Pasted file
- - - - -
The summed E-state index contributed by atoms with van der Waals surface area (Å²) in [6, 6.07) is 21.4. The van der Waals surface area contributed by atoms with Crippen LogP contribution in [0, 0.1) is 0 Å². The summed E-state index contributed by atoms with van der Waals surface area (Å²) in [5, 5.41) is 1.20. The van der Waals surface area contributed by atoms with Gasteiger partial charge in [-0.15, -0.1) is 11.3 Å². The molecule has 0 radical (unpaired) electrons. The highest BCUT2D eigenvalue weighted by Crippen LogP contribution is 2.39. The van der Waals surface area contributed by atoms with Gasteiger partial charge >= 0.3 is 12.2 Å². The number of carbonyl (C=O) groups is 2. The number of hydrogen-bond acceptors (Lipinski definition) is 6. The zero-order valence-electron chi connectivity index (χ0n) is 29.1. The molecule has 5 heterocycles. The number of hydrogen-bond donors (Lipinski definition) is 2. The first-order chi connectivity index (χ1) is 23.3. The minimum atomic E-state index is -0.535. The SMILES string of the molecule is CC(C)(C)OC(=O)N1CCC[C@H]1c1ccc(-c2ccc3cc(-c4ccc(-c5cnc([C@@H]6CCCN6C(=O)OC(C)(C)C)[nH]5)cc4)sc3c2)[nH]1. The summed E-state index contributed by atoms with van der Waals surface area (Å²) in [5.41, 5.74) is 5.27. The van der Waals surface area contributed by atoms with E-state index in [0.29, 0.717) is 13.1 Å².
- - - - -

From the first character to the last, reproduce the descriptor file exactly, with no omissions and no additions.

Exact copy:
The summed E-state index contributed by atoms with van der Waals surface area (Å²) in [6, 6.07) is 21.4. The van der Waals surface area contributed by atoms with Crippen LogP contribution in [0, 0.1) is 0 Å². The summed E-state index contributed by atoms with van der Waals surface area (Å²) in [5, 5.41) is 1.20. The van der Waals surface area contributed by atoms with Gasteiger partial charge in [-0.15, -0.1) is 11.3 Å². The molecule has 0 radical (unpaired) electrons. The highest BCUT2D eigenvalue weighted by Crippen LogP contribution is 2.39. The van der Waals surface area contributed by atoms with Gasteiger partial charge >= 0.3 is 12.2 Å². The number of carbonyl (C=O) groups is 2. The number of hydrogen-bond acceptors (Lipinski definition) is 6. The zero-order valence-electron chi connectivity index (χ0n) is 29.1. The molecule has 5 heterocycles. The number of hydrogen-bond donors (Lipinski definition) is 2. The first-order chi connectivity index (χ1) is 23.3. The minimum atomic E-state index is -0.535. The SMILES string of the molecule is CC(C)(C)OC(=O)N1CCC[C@H]1c1ccc(-c2ccc3cc(-c4ccc(-c5cnc([C@@H]6CCCN6C(=O)OC(C)(C)C)[nH]5)cc4)sc3c2)[nH]1. The summed E-state index contributed by atoms with van der Waals surface area (Å²) in [5.41, 5.74) is 5.27. The van der Waals surface area contributed by atoms with E-state index in [0.29, 0.717) is 13.1 Å².